Anyone who knows Mass Effect will know that the heart of the experience lies with the characters, your personal involvement with them and your impact on the game world. It’s an extremely rare find to play a game as immersive and engaging as Mass Effect, one that truly captures you and has you constantly reflecting on your own actions. You will see the effects and results of your decisions and actions from the first game all over Mass Effect 2, and there are constant reminders that your decisions in this sequel will carry over to Mass Effect 3, and bearing that weight on your shoulders actually makes the experience so much more involved. If that isn’t enough, this time around you will recruit a larger number of characters on your team in comparison to the first game, some even making a return from it. BioWare have simply crafted these characters masterfully, and every single one of them are interesting, deep, characterised spectacularly, voiced over brilliantly and contribute more depth and meaning to the plot, turning Mass Effect 2 into an experience that few games can match. There is no end to the praise I can give to the voice acting, the characters or the story. Simply put, Mass Effect 2 delivers an awesome experience that will blow the minds of Mass Effect fans and even manage to captivate those new to the series.
What makes the story and characters even more immersive is Mass Effect’s unique conversation and alignment systems. Introduced in the first game, back in 2007, this innovative system is still one of the best dialogue systems in gaming around today, with a few upgrades in Mass Effect 2 of course. With the alignment, there is no good and evil, as is typical, but instead you can choose to either be righteous (paragon), neutral, ruthless (renegade) or a combination of all. The more good deeds you perform, the more paragon points you gain, and it works the same for renegade – you gain points for both simultaneously, so you can be completely paragon but still have some renegade points for a few lapses of judgment. Gaining points in these areas opens up more dialogue options in conversations – the ones that can truly make all the difference. In Mass Effect, you are always the good guy, but your approach to situations determines how others feel about you.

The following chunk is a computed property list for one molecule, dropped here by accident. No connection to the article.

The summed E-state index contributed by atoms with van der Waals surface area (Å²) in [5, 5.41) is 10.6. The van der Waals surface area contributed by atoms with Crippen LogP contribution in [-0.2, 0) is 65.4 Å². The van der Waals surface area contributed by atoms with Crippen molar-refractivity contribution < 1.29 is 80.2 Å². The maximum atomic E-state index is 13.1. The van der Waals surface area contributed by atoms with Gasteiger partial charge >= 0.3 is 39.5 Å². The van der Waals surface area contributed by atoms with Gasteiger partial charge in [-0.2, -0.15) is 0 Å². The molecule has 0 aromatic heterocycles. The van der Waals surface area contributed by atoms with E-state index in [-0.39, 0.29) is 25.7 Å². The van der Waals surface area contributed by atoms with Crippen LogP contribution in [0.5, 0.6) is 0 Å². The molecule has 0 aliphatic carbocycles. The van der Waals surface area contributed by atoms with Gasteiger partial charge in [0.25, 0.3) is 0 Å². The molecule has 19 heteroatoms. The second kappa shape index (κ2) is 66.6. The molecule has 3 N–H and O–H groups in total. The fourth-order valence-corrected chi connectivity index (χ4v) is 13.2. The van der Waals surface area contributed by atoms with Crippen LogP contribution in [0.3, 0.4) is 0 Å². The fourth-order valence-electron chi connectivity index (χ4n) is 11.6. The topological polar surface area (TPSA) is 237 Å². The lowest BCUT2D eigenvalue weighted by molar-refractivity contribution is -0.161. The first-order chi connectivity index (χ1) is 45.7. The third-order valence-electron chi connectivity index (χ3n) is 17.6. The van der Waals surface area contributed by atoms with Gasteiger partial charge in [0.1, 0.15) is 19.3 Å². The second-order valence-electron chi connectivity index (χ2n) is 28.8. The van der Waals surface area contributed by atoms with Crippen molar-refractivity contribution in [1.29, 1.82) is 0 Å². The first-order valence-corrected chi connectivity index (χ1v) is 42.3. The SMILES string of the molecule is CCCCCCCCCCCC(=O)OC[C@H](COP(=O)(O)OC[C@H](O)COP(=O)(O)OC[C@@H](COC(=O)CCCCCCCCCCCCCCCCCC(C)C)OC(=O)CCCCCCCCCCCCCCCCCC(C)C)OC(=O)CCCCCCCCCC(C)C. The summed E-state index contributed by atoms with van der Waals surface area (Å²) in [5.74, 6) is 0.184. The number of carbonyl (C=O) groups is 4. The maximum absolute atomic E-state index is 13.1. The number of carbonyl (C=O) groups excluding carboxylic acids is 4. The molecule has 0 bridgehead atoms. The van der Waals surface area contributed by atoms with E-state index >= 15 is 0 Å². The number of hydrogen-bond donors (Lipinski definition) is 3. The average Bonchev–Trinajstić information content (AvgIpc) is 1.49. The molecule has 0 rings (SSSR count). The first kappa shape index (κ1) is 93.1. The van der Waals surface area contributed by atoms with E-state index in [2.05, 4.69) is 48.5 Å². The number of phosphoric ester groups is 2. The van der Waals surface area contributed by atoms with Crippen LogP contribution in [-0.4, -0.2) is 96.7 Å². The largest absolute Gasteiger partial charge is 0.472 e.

With conversation, instead of listening to people have their say and then selecting your response from a list, making dialogue a bit slow and unrealistic, Mass Effect takes a simple yet extremely effective approach. Basically, when it’s your turn to speak, you simply select your response from a radial dialogue circle that appears on screen. Your dialogue will comprise of emotional responses, aside from questions asked to gain information, usually including some righteous, neutral and renegade remarks. It might seem like the exact same thing, but the difference is that in Mass Effect you can bring up the dialogue box while the conversation is going, so you have a little bit of time beforehand to choose before it’s your turn. The result is that, in combination with the astounding voice acting, conversations are extremely engaging and flow awesomely, replicating real conversation, as it is all done in real time.